…your toaster has a crumpet setting.
Oh, the places we’ve been…
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…your toaster has a crumpet setting.
My vocabulary has expanded a bit since moving to England, and I find myself adapting – sometimes intentionally for survival (to save myself from being embarrassed), other times instinctively. Here’s a few unusual or non-American phrases & words that come to mind. They’re not all new words per say, but new in meaning to all of us “non-English” speakers.
English words = American equivalent or the British definition.
fringe - bangs
trousers – pants
pants – underwear
tunic – more formal shirt (still not sure on the exactness of what constitutes a tunic)
suspenders – are “suspenders” to keep up your pantyhose. Who actually wears those anyways?
braces – suspenders or braces for teeth. However, braces for ones teeth are very uncommon here.
boot & bonnet – trunk & hood of car
squash – a concentrated juice drink that is diluted prior to consuming; also squash the vegetable
biscuit – cookie
pudding – can refer to any dessert
tea – people often refer to dinner as tea in the NE of England, also just means tea
wellies – rain boots
crisps – chips
chips – fries
nappies – diapers
pram – baby stroller
cheers – thanks, hi, bye, excuse me
ta – thankyou
posh – the rich upper class are posh; also an adjective in describing someone
jumper – sweater
loo, or toilet - when referring to using the bathroom/restroom
bathroom – implies a bathroom with an actual bath or shower
“you alright” or “alright“? – “what’s up?” You don’t really expect an answer but you can give one. It’s just something to say in welcoming someone.
fanny - an extremely crude word for female genitalia
bum bags - fanny pack
lady bird – lady bug
pavement – sidewalk
terms of endearment (depending on where in England you live): pet, love, me duck, flower, me lover. Most of the time I hear pet & flower in the NE. I’ve never actually heard anyone in Durham use the phrase, me lover, but I’d love to hear it. It’s more in the SW of England.
In looking for peanuts at the grocery store, this is what we found instead – roasted monkey nuts. Hmm. And that’s all I’ve ever been able to find in regards to peanuts at the store.
UPDATE: Just in case it wasn’t clear. In England, peanuts are called monkey nuts. Who knew?
“Love anything, and your heart will certainly be wrung and possibly broken. If you want to make sure of keeping it intact, you must give your heart to no one, not even to an animal. Wrap it carefully round with hobbies and little luxuries; avoid all entanglements; lock it up safe in the casket or coffin of your selfishness. But in that casket – safe, dark, motionless, airless – it will change. It will not be broken; it will become unbreakable, impenetrable, irredeemable. The alternative to tragedy, or at least to the risk of tragedy, is damnation.” C. S. Lewis, The Four Loves (Harcourt, 1960), p. 123.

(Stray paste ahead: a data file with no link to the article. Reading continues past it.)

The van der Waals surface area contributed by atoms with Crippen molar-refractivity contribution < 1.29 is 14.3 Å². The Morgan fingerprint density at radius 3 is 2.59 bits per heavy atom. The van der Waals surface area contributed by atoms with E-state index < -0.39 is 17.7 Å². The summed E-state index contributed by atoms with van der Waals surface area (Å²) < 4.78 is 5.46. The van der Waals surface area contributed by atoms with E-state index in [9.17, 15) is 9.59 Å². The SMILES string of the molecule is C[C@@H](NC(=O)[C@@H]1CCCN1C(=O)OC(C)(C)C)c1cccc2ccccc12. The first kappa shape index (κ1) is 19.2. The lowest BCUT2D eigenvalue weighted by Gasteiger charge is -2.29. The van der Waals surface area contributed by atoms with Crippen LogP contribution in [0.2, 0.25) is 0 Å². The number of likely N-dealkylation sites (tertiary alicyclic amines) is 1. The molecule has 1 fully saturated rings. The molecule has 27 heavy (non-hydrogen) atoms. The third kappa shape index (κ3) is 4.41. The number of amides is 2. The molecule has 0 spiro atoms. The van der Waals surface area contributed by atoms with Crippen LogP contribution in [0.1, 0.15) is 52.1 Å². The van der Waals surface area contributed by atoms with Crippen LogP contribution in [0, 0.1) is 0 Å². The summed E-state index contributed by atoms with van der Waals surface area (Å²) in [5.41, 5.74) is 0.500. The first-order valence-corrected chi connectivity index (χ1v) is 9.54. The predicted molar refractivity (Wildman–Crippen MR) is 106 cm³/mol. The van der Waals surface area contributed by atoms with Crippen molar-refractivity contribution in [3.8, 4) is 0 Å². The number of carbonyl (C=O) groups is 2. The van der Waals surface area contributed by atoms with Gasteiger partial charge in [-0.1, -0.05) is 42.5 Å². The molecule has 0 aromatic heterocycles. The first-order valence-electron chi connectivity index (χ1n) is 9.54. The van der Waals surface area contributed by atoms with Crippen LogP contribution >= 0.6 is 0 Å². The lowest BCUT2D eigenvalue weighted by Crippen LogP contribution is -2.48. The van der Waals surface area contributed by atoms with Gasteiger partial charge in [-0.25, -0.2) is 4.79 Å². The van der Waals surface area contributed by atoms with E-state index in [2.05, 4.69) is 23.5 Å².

Besides being known as ‘The Home of Golf’, St. Andrews is also home of Scotland’s Oldest University. St. Andrews University was founded in 1413 & is only preceded by Oxford and Cambridge in England. It was fun walking around and wondering what it would have been like had we decided to go there instead of Durham. Whilst (new British word I’ve recently noticed) on our walks along the coast, I couldn’t help but dream about how great it would have been. And, how much more motivated I would be to actually go on my runs! I guess I’ll have to keep finding my happy place in order to get out running. But, we both think we’ve made the right choice in being at Durham. Plus, we love Durham!
As you can see from all the pictures & multiple posts, I was a bit camera happy. So, enjoy!
My first week of work was great. I’m being trained right now, so I’m mostly shadowing and doing some reading up on the Trust’s policies and procedures & other things relevant to my job. I love the team of people I’m working with, and think it’s going to be a good fit. It’s fun doing nursing in a different capacity. Also, it’s a nice change to have normal hours. Plus, I get the bank holidays off! I’m having to readjust to the new schedule a bit, although I do like it. It’s mostly getting used to being at work five days a week instead of three long days and trying to fit in all the other things of life & not saving all the chores for the weekend. Plus, trying to be social and spend time with people. I’m just finding I’m really tired in the evenings and don’t have as much time or energy as I thought I’d have to get other stuff done plus finding a bit of rest. But, I’ll get used to it. It’s just great to have a permanent, full time job that I enjoy! It’s a bit strange to realize that we are settling into life here, and sometimes I forget the original novelty that we both felt in living here. Now, it’s becoming normal. I guess that’s good, although I never want to forget the craziness of getting here & what a blessing it is to be where we’re at.
It’s been interesting and strange to be the one with the accent. Very often people will stop me and ask where I’m from – the usual guess is either Canada or America. It’s a good conversation starter. I’m surprised how often people tell me I have a lovely accent, and that they can’t figure out where it’s from. Today I was thought to have an Irish accent. The man also swore he had met me before and though it had been at a pub. Awesome. In addition, I’ve had multiple people ask me if I’m Scottish. I guess this just confirms to me that all accents sound somewhat the same to ears that aren’t in tune to hearing them.